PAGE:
Julian[i] (Latin: Flavius Claudius Julianus; Greek: Ἰουλιανός Iulianos; 331 – 26 June 363) was Roman emperor from 361 to 363, as well as a notable philosopher and author in Greek. His rejection of Christianity, and his promotion of Neoplatonic Hellenism in its place, caused him to be remembered as Julian the Apostate in Christian tradition.
Julian was a member of the Constantinian dynasty; his father Julius Constantius was a half-brother of Emperor Constantine the Great. After Constantine died in 337, his sons had many of their relatives executed to prevent rival claims to the throne. Julian's father was one of those murdered on their orders, but Julian and his half-brother Constantius Gallus were spared. The orphaned princes spent much of their lives under the control of their cousin, Emperor Constantius II. However, Constantius II allowed Julian to freely pursue an education in the Greek-speaking east, to the result that Julian became unusually cultured for an emperor of his time. In 354, the emperor executed Julian's brother Gallus. Julian himself was imprisoned, but he was spared at the request of Empress Eusebia. In 355, Constantius II summoned Julian to court and appointed him to rule Gaul. Despite his inexperience, Julian showed unexpected success in his new capacity, defeating and counterattacking Germanic raids across the Rhine and encouraging the ravaged provinces' return to prosperity. In 360, he was proclaimed emperor by his soldiers at Lutetia (Paris), sparking a civil war with Constantius. However, Constantius died before the two could face each other in battle, and named Julian as his successor.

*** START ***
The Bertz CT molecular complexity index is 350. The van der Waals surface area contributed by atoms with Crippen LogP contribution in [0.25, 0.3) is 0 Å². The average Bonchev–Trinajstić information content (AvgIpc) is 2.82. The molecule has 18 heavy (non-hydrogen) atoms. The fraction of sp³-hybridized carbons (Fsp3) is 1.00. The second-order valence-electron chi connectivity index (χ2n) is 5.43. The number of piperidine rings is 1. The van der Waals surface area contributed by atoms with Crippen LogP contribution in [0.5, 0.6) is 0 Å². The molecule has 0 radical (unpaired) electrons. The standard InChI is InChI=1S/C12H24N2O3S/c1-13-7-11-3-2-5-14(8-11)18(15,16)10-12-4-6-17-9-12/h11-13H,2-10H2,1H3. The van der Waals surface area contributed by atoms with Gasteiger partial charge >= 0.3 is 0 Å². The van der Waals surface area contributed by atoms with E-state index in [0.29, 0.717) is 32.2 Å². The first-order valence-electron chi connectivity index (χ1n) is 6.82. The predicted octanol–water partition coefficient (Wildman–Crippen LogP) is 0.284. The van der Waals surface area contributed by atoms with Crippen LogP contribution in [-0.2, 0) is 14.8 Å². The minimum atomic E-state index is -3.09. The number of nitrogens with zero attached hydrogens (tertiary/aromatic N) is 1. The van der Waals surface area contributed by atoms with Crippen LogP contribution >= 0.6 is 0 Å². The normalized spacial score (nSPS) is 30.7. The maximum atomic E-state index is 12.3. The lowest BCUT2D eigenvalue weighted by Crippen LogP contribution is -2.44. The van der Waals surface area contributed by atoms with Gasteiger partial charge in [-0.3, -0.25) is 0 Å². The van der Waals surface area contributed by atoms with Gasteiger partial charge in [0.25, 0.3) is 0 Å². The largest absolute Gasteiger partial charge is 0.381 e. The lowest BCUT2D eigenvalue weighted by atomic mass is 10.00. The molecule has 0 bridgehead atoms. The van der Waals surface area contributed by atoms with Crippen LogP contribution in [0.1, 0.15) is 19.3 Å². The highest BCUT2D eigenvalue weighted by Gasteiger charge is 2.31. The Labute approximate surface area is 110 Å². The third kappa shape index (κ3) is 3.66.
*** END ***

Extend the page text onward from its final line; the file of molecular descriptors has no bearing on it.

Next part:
In 363, Julian embarked on an ambitious campaign against the Sasanian Empire. The campaign was initially successful, securing a victory outside Ctesiphon in Mesopotamia. However, he did not attempt to besiege the capital. Julian instead moved into Persia's heartland, but he soon faced supply problems and was forced to retreat northwards while being ceaselessly harassed by Persian skirmishes. During the Battle of Samarra, Julian was mortally wounded under mysterious circumstances. He was succeeded by Jovian, a senior officer in the imperial guard, who was obliged to cede territory, including Nisibis, in order to save the trapped Roman forces.
Julian was a man of unusually complex character: he was "the military commander, the theosophist, the social reformer, and the man of letters". He was the last non-Christian ruler of the Roman Empire, and he believed that it was necessary to restore the Empire's ancient Roman values and traditions in order to save it from dissolution. He purged the top-heavy state bureaucracy, and attempted to revive traditional Roman religious practices at the expense of Christianity. His attempt to build a Third Temple in Jerusalem was probably intended to harm Christianity rather than please Jews. Julian also forbade the Christians from teaching and learning classical texts.